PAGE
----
SPRUCE GROVE, Alta. — South Korea’s decision to open its border to Canadian beef younger than 30 months is not the final chapter in the devastating story of BSE in Canada but it helps, said the president of the Canadian Cattlemen’s Association.
“Obviously, on behalf of Canadian cattle producers, we are particularly pleased with this announcement. Opening the market in Korea has been a long road since 2003,” said Travis Toews after the border opening was announced Jan. 20.
“The cattle industry is really beginning to get its economic legs. This market access opening to Korea will further strengthen our economic prospects into the future.”
South Korea is the last major market to open its borders to Canadian beef since BSE was discovered in a northern Alberta cow nine years ago.
Dozens of countries closed their doors to Canadian beef and cattle after the discovery, cutting fed cattle prices in half and crippling the Canadian livestock industry.
With this announcement, it’s expected beef sales to Korea could reach $30 million a year by 2015.
“This is a great New Year’s gift for the Canadian cattle industry and the Canadian economy,” federal agriculture minister Gerry Ritz said while making the announcement at Lewis Farms west of Edmonton.
South Korea was Canada’s fourth largest export market before BSE was discovered in Canada. Canadian beef exports to the Asian country peaked at 21,000 tonnes in 2000, with a value of $99 million.
In 2002, the last full year of trade, Canada exported 17,342 tonnes of beef products to Korea worth $60 million.
Brian Nilsson, past president of the Canadian Meat Council and co-chief executive officer of XL Foods Inc., said Korea may seem like a small market, but it’s a key market.
“Korea takes a certain type of product, they buy a lot of product,” said Nilsson.
He expects Canadian beef to be moving into Korea within 30 days.
A U.S. Meat Export Federation study estimated the sale of short ribs to Korea added $20 per head value to every steer and heifer.
“That shows the importance of a market such as Korea, where their consumers are willing to pay more than North American consumers for a certain product,” said Toews.
Nilsson said XL Foods has a number of initiatives underway to sell beef to Korea.
“Again, it’s a small amount of product, but it is a very specific product and helps support the value of the cutout in the animal, even though it is a small amount of the animal.”
South Korea granted the United States access for its beef in 2008 and Australia never lost its ability to trade.
CCA executive vice-president Dennis Laycraft said it will take work to recapture lost markets, but Canada has regained many of its markets once closed because of BSE.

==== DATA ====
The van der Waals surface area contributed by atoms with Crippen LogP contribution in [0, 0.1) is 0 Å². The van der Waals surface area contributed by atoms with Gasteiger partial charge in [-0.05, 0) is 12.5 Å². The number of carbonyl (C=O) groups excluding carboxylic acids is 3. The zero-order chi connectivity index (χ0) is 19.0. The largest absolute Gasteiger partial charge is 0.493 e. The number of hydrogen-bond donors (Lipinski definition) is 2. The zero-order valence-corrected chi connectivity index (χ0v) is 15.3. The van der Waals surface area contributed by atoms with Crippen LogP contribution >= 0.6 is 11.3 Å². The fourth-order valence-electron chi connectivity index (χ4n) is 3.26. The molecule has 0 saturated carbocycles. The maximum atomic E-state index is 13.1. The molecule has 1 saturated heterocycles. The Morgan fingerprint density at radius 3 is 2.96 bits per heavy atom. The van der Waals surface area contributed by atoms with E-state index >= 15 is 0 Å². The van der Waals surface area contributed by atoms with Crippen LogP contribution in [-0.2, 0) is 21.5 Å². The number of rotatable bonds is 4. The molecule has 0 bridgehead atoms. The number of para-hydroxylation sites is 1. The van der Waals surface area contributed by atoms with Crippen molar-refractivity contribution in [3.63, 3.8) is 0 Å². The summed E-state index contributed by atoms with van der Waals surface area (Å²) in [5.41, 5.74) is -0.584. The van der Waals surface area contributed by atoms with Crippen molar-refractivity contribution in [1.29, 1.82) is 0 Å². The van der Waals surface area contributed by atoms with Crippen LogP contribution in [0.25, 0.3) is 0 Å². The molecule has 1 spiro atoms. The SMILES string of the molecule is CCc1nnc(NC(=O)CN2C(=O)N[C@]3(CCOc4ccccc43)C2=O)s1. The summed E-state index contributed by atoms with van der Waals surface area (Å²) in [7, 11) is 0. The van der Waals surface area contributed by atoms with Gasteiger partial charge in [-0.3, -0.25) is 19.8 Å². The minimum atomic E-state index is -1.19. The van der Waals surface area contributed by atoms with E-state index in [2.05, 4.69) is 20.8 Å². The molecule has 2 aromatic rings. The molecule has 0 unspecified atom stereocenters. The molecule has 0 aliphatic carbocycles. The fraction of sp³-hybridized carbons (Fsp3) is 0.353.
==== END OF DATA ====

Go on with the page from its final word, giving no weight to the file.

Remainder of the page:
“Australia went in and captured a significant market share and the U.S. has gone in and grabbled a fair bit of market share since its opened. We do know in every market we’ve gone back into, where we have equal market access, we’ve sold above pre-BSE levels,” said Laycraft.
Canada has regained full or partial access to 90 percent of the pre-BSE markets.
The federal government initiated a World Trade Organization trade challenge against South Korea in 2009 after years of emphasizing there was no scientific reason for banning Canadian beef.
“We were always confident in our case,” said international trade minister Ed Fast.
Laycraft said Canadians became more frustrated with the Koreans’ stalling tactics as negotiations dragged on.
“We truly thought the market should be open,” he said.
While livestock producers are celebrating the partial opening of the South Korean markets, work continues on gaining full access for all beef products to Korea.
“Without it, the U.S. industry will continue to gain as their tariffs decrease and our tariffs remain the same,” said Nilsson.
Toews said they are also working on gaining full access to the key Japanese market.
“Our next goal would be Japan under 30 month access. That would really move the meter significantly for cattle producers. It appears Japan is moving in the direction of allowing expanded imports of North American beef products.
“We are hopeful within 2012 we will see expanded access into Japan, which would really add momentum to an industry starting to roll.”
Saskatchewan Cattlemen’s Association president Mark Elford said South Korea’s decision should prompt Japan to take another look at its policy.